Immersed in literature

Hine's (2004) examination of Internet ethnography, just like Wheeler (2010) and Miller and Slater (2000), among many others, conceptualizes the Internet as a 'place', a 'network' or a 'community'. One thus studies a part of the Internet just as one would study a village, a grassroots association or a practice - by examining the people linked to them and the relationships between them.

However, discussing my thesis proposal with Professor Grimes today, it hit me that not all parts of the Internet are conducive to this type of study. In fact, some parts of the Internet would better be qualified as 'technologies' or even 'artifacts' than 'places'. This applies to my chosen area of study, the US Government's geographic information system. While an ethnographic lens, particularly the one described by Star (1999), may be useful in examining the politics and of the GIS, Pinch and Bijker's (1984) social construction of technology framework/method might provide the right bridge between relationships and technology.

In this line of thought, at the DIY Citizenship conference at the University of Toronto this weekend, Ron Deibert of the Citizen Lab talked about the methods that his team used to study cyber attacks on the Office of the Dalai Lama in Dharamsala, India. Deibert discussed what he termed 'fusion methodology' which consists of field methods (participant observation + focused interviews) and technical interrogation (in-depth analysis of the technologies in play). This gives equal value to the social interactions and the technology itself, differing from Star's method which examines technology only as a small part of the ethnographic study.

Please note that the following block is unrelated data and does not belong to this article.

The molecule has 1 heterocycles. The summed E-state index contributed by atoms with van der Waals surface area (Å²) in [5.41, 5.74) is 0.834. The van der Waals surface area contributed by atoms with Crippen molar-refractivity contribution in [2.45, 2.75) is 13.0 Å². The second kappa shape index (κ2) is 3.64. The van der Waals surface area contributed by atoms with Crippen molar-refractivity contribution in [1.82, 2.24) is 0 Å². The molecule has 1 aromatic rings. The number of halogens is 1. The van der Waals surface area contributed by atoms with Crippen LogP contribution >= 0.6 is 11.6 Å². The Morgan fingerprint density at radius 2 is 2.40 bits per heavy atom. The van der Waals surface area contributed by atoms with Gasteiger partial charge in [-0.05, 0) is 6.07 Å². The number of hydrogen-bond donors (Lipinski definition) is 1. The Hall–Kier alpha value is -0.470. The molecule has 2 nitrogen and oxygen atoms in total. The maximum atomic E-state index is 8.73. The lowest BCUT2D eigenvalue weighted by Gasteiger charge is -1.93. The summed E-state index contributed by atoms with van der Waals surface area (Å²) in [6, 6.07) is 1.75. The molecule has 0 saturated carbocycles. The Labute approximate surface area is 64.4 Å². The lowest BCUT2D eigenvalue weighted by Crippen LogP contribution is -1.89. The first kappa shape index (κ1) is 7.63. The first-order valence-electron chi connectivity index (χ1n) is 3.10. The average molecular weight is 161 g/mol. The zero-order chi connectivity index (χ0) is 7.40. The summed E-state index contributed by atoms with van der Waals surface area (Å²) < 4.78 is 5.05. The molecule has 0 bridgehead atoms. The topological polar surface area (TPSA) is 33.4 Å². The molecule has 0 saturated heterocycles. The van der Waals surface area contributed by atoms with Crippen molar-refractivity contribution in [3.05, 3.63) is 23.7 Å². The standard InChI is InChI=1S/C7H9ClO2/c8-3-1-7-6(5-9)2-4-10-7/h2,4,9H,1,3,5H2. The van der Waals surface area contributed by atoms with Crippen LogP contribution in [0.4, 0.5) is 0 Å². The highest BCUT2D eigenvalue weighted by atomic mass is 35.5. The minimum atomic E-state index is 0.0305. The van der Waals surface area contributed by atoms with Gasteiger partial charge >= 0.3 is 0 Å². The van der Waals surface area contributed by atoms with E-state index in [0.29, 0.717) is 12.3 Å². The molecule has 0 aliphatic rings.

The final report, entitled Shadows in the Cloud and produced by the Information Warfare Monitor and the Shadowserver Foundation, provides an interesting description of the mixed method - definitely worth considering for those approaching their research through science and technology studies.

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